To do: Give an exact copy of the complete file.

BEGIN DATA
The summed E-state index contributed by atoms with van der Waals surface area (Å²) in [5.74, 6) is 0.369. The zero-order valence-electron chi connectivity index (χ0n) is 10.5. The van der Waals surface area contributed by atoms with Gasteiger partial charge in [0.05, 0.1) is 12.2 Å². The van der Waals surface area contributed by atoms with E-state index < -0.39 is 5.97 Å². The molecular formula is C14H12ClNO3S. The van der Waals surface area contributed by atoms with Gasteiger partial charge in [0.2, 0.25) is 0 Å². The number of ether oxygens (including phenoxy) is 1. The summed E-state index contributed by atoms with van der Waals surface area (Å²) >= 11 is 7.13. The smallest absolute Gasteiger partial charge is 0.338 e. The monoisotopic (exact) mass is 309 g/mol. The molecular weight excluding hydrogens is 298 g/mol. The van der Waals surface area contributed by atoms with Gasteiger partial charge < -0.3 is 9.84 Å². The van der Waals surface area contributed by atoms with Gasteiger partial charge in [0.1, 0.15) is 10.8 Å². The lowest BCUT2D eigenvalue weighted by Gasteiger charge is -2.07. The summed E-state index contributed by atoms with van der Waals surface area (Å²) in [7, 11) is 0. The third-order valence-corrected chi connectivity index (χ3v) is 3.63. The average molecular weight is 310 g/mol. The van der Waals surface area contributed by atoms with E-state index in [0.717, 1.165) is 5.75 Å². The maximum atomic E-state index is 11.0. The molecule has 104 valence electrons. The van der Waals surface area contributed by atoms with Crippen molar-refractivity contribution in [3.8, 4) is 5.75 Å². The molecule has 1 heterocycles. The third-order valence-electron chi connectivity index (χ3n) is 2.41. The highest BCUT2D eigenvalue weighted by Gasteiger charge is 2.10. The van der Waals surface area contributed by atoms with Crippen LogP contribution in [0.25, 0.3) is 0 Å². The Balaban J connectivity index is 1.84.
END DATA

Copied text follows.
The summed E-state index contributed by atoms with van der Waals surface area (Å²) in [5.74, 6) is 0.369. The zero-order valence-electron chi connectivity index (χ0n) is 10.5. The van der Waals surface area contributed by atoms with Gasteiger partial charge in [0.05, 0.1) is 12.2 Å². The van der Waals surface area contributed by atoms with E-state index < -0.39 is 5.97 Å². The molecular formula is C14H12ClNO3S. The van der Waals surface area contributed by atoms with Gasteiger partial charge in [0.2, 0.25) is 0 Å². The number of ether oxygens (including phenoxy) is 1. The summed E-state index contributed by atoms with van der Waals surface area (Å²) >= 11 is 7.13. The smallest absolute Gasteiger partial charge is 0.338 e. The monoisotopic (exact) mass is 309 g/mol. The molecular weight excluding hydrogens is 298 g/mol. The van der Waals surface area contributed by atoms with Gasteiger partial charge < -0.3 is 9.84 Å². The van der Waals surface area contributed by atoms with Gasteiger partial charge in [0.1, 0.15) is 10.8 Å². The lowest BCUT2D eigenvalue weighted by Gasteiger charge is -2.07. The summed E-state index contributed by atoms with van der Waals surface area (Å²) in [7, 11) is 0. The third-order valence-corrected chi connectivity index (χ3v) is 3.63. The average molecular weight is 310 g/mol. The van der Waals surface area contributed by atoms with E-state index in [0.717, 1.165) is 5.75 Å². The maximum atomic E-state index is 11.0. The molecule has 104 valence electrons. The van der Waals surface area contributed by atoms with Crippen molar-refractivity contribution in [3.8, 4) is 5.75 Å². The molecule has 1 heterocycles. The third-order valence-electron chi connectivity index (χ3n) is 2.41. The highest BCUT2D eigenvalue weighted by Gasteiger charge is 2.10. The van der Waals surface area contributed by atoms with Crippen LogP contribution in [0.25, 0.3) is 0 Å². The Balaban J connectivity index is 1.84.